Europe Politics

EU's Barnier says 'no one' has explained the benefit of Brexit — 'not even Nigel Farage'

Key Points
  • Europe's top Brexit negotiator says "no one has ever managed to explain to me the added value of Brexit ... not even Nigel Farage."
  • Barnier added that, until all Brexit talks are completed, the risk of a "cliff edge" scenario still exists.
EU Chief Negotiator on Brexit Michel Barnier delivers a speech during the annual Web Summit technology conference in Lisbon, Portugal on November 5, 2019. (Photo by Pedro Fiúza/NurPhoto via Getty Images)
Pedro Fiuza | NurPhoto | Getty Images

LISBON, Portugal — The European Union's top Brexit negotiator said Tuesday that he still hasn't heard an adequate argument explaining the benefit of the U.K. withdrawing from the bloc.

"Until now, no one has ever managed to explain to me the added value of Brexit," Barnier told an audience at the Web Summit technology conference. "No one. And not even Nigel Farage."

Farage, who established the Euroskeptic Brexit Party earlier this year, was a key figure in the movement to bring the U.K.'s membership of the EU to the top of the national political conversation. Despite this, he has said he will not stand as a parliamentary candidate in the upcoming election.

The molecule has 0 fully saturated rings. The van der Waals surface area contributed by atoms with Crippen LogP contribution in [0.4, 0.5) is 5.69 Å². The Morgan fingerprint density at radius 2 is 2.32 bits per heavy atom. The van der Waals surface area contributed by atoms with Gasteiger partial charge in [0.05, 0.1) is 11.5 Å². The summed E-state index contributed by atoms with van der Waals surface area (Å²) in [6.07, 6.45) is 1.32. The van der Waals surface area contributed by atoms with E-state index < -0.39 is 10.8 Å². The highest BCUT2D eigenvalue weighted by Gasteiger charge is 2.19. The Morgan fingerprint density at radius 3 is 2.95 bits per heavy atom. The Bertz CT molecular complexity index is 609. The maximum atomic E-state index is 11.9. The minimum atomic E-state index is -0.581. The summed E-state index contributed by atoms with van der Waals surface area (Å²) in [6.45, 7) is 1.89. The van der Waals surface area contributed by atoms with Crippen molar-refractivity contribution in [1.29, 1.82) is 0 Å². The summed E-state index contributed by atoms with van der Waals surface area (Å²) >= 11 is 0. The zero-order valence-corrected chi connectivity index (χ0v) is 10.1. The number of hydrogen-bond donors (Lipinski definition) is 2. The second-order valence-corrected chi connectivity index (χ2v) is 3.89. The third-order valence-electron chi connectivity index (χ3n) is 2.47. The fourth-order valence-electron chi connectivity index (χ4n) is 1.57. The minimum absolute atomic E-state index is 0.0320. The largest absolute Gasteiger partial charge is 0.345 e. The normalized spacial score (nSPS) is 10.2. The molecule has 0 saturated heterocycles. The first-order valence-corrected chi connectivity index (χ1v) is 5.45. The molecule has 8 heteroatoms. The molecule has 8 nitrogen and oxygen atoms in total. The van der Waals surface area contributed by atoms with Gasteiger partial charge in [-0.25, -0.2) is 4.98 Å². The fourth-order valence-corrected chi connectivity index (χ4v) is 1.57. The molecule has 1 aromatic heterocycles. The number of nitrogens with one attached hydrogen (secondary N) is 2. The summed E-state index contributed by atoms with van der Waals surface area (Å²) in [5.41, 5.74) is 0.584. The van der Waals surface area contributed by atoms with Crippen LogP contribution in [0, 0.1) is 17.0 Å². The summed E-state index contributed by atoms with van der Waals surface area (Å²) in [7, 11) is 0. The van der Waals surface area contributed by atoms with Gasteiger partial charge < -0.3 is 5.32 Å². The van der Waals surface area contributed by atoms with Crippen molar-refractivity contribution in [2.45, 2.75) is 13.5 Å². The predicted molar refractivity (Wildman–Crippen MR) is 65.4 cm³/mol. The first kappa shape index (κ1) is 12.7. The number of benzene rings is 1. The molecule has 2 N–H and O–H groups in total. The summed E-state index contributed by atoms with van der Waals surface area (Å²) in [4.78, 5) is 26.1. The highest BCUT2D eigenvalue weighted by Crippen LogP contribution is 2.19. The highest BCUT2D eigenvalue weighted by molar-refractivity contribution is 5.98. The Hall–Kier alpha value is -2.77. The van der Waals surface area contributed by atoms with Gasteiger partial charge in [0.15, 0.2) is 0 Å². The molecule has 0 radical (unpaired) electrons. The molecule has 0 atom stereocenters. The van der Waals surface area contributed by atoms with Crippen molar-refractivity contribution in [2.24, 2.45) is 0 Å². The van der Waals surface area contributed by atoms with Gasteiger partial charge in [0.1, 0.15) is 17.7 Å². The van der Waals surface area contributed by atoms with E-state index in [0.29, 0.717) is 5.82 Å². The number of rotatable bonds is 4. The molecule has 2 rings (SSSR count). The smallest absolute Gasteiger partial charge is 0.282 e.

Brussels and London recently reached a divorce deal that would see Britain exiting the EU, but the resulting legislation has been put on hold as the country heads for a December election — the first since 1923.

The U.K. Parliament actually voted, in principle, for Prime Minister Boris Johnson's revised withdrawal agreement last month, but said it needed more time to approve all the necessary legislation encompassed in the Brexit bill.

The EU subsequently granted the country an extension to the Brexit deadline, delaying its planned exit until January 31.

'The risk of a cliff edge remains'

Barnier said "the place where Brexit creates the greatest risks and problems" is Ireland, which has been at the center of talks amid worries of a hard border being put up between the Republic of Ireland and Northern Ireland.

There are concerns this could risk peace in the region and undermine the 1998 Good Friday Agreement, which ended three decades of sectarian violence.

Barnier said all parties involved in negotiations around Brexit must "deeply agree a legally operative solution" to the Northern Ireland issue that avoids a hard border and preserves the Irish economy.

Once Britain leaves the EU, it still has to negotiate on its future trading relationship with the bloc. Barnier said that Europe "will be ready to start the negotiation as soon as the U.K. ratifies the withdrawal agreement."

Nevertheless, he added, until all talks are completed, "the risk of a cliff edge remains, and we should all remain vigilant and prepare for that possible outcome."